Hi Everyone, and welcome back to another artifact corner. Today we will be looking at some pieces that were discovered discretely pressed between the pages of Henry Webb’s bible. Henry Webb was married to our Frances Delord Webb, and the father of our Fannie Delord Webb Hall. These leaves were found throughout the book, and in one spot there was a note stating that the leaves were gathered in Hartford, CT in 1846. Interestingly, Henry Webb passed away on October 12th, 1846. So are these leaves that Henry gathered and pressed before he passed, or did perhaps his daughter, who inherited his bible collect these leaves and press them in her father’s bible? We simply don’t know for sure, but pressing and or drying leaves and flowers has a long and varied history. Let’s learn a bit more about it.
The oldest preserved flowers were found in a Roman tomb in Egypt, and are around 2,000 years old. Preserving vegetation takes on many forms and has a variety of uses. In some cases, like our leaves it’s to preserve a memory, but there are so many other uses for dried flowers and leaves. The ancient Egyptians dried plants for use in medicines, fragrances, and cosmetics. The Romans are responsible for bringing dried wreaths and garlands into common use. It became a tradition in both Greek and Roman society to bestow wreaths or garlands to politicians, athletes, poets, and even victorious warriors. Crowns of leaves and dried flowers were worn on the heads of state, much like metal and jeweled crowns are worn today. Different plants held different significance, and each had its own meaning. A dried bay laurel was considered the highest honor, and an olive wreath was used to symbolize peace. That’s where we get the phrase, “extending an olive branch” from, it was a literal symbol of peace in antiquity. In Mediaeval Europe, herb gardens were ubiquitous, and dried herbs were very important in everyday life. Church would scatter their floors with dried lavender, which was thought to ward off evil. In reality, dried lavender can ward off pests and therefore was keeping any illnesses they might bring at bay. So, even though people in the Middle Ages didn’t quite understand the science behind this practice, the idea was still sound.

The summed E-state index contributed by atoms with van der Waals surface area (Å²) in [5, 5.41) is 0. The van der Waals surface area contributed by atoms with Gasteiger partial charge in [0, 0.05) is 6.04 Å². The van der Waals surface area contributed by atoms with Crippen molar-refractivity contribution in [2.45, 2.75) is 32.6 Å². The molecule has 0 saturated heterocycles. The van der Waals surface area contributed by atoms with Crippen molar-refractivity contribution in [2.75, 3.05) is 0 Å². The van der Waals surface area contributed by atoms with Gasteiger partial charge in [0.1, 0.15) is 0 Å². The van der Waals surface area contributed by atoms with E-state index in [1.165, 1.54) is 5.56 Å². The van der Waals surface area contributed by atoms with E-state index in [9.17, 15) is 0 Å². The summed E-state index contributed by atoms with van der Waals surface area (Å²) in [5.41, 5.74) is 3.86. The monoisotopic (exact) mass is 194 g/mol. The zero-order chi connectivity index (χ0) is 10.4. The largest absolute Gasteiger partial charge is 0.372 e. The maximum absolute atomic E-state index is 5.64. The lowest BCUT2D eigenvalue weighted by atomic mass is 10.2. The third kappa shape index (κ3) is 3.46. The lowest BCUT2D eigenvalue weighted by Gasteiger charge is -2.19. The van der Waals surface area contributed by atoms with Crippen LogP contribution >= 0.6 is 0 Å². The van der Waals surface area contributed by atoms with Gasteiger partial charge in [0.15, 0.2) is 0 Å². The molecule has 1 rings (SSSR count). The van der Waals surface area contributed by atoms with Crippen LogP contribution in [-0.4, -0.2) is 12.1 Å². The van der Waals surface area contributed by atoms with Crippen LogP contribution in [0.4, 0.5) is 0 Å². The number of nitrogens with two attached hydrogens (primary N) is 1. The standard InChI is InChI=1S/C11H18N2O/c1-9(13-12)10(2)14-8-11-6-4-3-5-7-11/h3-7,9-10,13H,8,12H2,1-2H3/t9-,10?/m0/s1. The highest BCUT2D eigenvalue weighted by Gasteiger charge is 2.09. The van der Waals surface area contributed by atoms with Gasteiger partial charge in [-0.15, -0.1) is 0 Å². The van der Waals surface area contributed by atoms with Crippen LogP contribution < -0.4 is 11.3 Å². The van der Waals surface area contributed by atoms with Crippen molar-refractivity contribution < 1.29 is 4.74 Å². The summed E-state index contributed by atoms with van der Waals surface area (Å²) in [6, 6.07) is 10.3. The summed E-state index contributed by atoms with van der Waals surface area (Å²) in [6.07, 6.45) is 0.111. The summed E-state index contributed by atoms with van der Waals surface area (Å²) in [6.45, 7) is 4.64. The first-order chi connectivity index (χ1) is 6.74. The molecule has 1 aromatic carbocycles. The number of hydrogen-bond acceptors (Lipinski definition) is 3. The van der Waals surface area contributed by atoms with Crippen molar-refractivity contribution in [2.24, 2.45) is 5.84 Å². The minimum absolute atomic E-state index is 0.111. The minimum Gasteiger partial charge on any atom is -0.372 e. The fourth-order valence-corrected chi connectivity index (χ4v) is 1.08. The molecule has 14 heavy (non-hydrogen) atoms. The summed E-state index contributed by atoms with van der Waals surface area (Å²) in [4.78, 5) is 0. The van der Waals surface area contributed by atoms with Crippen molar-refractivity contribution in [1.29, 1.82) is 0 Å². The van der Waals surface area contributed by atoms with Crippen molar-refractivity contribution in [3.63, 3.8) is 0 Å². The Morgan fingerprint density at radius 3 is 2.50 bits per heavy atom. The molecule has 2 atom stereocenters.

The Victorian’s were very passionate about flowers. They created a whole language around them, and sending flowers was basically a dialogue. A yellow pansy meant that the sender was thinking of you, a poppy meant that the sender was not free (or in today’s parlance, not single), a white rose was a flat out rejection from the sender, while a red rose or red tulip was a declaration of love. A Canterbury Blue Bell meant that your letter had been received, a Yellow Marquerile meant to expect a visit soon, and a Red Fuchsia meant the sender thought you had excellent taste. So, what do you do with an important or special flower that you want to preserve, well, you can dry it or press it in the pages of your favorite book. Pressing a flower is very easy, and you almost guaranteed already have everything you need. If you have a beautiful flower or leaf you’d like to preserve, grab a book, and some wax paper or parchment paper. You don’t need the wax paper for this to work, it’s mostly to protect the pages of your book. Find a good spot in the middle to end of the book, and arrange the flower or leaves the way you’d like them to be preserved. In about two weeks it will be sufficiently dried, and your flower or leaf is preserved. The color will last for anywhere between 5 to 10 years. Many Victorian’s would keep their pressed flowers or leaves next to special passages or chapters in books they adored, kind of like a bookmark.
Our leaves are in good condition, given that they are 175 years old! We have removed them from the Bible because as they age, they can compromise the pages of the book, which is not something we want. These are a lovely reminder of a memory of a Fall season in CT in 1846, and we are so lucky to have them in our collections. Thanks so much for stopping by.
Music: Acoustic Breeze by Benjamin Tissot, www.bensound.com